COVID-19 put this seniors bridge club on hold for two years. A community centre’s broken elevator has dealt them another losing hand.
“The city has been extremely supportive and helped us with some of our structural issues,” says club chairperson and volunteer Barbara Kettmann. “But we got behind and made a commitment to move forward and meet our responsibilities.”
Kettmann and the other members who volunteered last weekend and put the finishing touches on the $17,000 renovation of the bridge club on the Danforth were in a place where they could turn to the city for support.
“We have a strong relationship with the city,” Kettmann says. “We met with them before we started construction a few times and they were completely behind us in the early stages.
“This is where we can connect with them, and share knowledge.”
The Danforth is a favourite park to seniors for many reasons.
It’s a favourite spot. They like the proximity to where most of their friends live and the easy access to the nearby shops, restaurants, hotels and theatres.
As the park’s senior citizen population has grown over the years they’ve also come to depend on the bridge club. It’s there for them if they need to access the neighbourhood, or to access the bridge club.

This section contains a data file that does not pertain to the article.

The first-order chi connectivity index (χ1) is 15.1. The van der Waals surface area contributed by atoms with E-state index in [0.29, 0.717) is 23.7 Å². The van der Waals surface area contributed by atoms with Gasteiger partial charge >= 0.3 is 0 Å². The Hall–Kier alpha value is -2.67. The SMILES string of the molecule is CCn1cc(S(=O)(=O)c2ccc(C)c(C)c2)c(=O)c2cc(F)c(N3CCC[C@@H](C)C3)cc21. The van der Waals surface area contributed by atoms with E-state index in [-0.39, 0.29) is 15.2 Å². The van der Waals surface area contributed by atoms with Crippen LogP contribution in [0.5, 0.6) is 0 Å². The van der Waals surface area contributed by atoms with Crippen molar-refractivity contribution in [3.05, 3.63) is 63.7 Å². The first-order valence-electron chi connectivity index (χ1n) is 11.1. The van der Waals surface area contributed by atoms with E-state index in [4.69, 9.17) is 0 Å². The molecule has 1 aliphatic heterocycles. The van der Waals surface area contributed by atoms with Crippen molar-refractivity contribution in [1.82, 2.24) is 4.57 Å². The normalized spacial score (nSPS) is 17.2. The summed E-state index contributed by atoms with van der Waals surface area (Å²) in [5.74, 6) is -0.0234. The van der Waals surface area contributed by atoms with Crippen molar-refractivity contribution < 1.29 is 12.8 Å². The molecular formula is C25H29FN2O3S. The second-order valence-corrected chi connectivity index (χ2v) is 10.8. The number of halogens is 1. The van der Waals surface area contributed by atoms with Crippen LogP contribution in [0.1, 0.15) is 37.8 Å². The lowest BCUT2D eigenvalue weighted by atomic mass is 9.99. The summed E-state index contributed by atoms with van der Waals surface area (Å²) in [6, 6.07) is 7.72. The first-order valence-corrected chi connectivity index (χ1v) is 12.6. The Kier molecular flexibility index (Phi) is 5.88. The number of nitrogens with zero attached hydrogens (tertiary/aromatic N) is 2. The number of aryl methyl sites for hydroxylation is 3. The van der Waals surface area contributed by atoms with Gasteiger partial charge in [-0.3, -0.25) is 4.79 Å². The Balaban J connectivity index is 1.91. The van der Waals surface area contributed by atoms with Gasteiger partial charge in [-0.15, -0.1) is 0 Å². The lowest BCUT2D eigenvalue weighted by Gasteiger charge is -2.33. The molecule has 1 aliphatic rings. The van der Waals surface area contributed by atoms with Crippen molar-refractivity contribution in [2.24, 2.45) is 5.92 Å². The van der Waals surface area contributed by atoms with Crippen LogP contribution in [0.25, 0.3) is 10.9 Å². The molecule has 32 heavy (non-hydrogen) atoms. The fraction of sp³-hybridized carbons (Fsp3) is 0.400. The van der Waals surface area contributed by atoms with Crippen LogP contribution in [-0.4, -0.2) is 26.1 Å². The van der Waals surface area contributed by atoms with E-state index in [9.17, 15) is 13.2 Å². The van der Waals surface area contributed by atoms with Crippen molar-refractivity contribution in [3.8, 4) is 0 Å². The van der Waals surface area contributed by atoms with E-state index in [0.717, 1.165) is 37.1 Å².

In fact, Kettmann says, most of the senior citizens who use the bridge club don’t even know they’re at that place.
“I remember my father walking to work from this location and he said, ‘Oh my God, I forgot I have to get to the bridge club.’”
Kettmann adds that the elderly have the same mindset, and as such they were always looking for their place to go and relax.
“They’re at the same age, they want the same things, they’ve just outgrown being in their own home,” she says. “The bridge club takes care of a lot of that.”
While the bridge club is close by, they’re also located just a 10-minute car ride away at the city’s Downtown Community Centre, where